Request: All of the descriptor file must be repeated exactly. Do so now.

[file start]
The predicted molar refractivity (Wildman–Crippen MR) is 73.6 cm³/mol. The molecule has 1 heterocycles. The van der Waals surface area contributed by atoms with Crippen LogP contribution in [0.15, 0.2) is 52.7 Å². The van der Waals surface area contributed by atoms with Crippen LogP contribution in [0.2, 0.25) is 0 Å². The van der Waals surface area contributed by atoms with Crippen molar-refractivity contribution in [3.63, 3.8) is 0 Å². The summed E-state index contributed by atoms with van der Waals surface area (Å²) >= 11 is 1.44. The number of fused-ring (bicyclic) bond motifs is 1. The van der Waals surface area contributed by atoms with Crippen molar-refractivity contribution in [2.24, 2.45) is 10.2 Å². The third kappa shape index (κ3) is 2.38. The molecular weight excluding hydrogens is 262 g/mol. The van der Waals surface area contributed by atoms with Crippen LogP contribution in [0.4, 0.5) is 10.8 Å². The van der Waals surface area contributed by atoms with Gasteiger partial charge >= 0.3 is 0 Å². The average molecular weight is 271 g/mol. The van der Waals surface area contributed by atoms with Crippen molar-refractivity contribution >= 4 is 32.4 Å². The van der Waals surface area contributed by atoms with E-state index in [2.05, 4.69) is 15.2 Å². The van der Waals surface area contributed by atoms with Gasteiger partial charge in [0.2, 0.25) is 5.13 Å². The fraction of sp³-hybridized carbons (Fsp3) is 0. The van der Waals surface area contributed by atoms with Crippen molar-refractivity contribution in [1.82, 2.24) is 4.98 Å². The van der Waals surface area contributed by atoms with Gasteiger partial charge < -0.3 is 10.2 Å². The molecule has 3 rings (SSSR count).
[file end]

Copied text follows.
The predicted molar refractivity (Wildman–Crippen MR) is 73.6 cm³/mol. The molecule has 1 heterocycles. The van der Waals surface area contributed by atoms with Crippen LogP contribution in [0.15, 0.2) is 52.7 Å². The van der Waals surface area contributed by atoms with Crippen LogP contribution in [0.2, 0.25) is 0 Å². The van der Waals surface area contributed by atoms with Crippen molar-refractivity contribution in [3.63, 3.8) is 0 Å². The summed E-state index contributed by atoms with van der Waals surface area (Å²) >= 11 is 1.44. The number of fused-ring (bicyclic) bond motifs is 1. The van der Waals surface area contributed by atoms with Crippen molar-refractivity contribution in [2.24, 2.45) is 10.2 Å². The third kappa shape index (κ3) is 2.38. The molecular weight excluding hydrogens is 262 g/mol. The van der Waals surface area contributed by atoms with Crippen LogP contribution in [0.4, 0.5) is 10.8 Å². The van der Waals surface area contributed by atoms with Gasteiger partial charge >= 0.3 is 0 Å². The average molecular weight is 271 g/mol. The van der Waals surface area contributed by atoms with Crippen molar-refractivity contribution >= 4 is 32.4 Å². The van der Waals surface area contributed by atoms with E-state index in [2.05, 4.69) is 15.2 Å². The van der Waals surface area contributed by atoms with Gasteiger partial charge in [0.2, 0.25) is 5.13 Å². The fraction of sp³-hybridized carbons (Fsp3) is 0. The van der Waals surface area contributed by atoms with Crippen molar-refractivity contribution in [1.82, 2.24) is 4.98 Å². The van der Waals surface area contributed by atoms with Gasteiger partial charge < -0.3 is 10.2 Å². The molecule has 3 rings (SSSR count).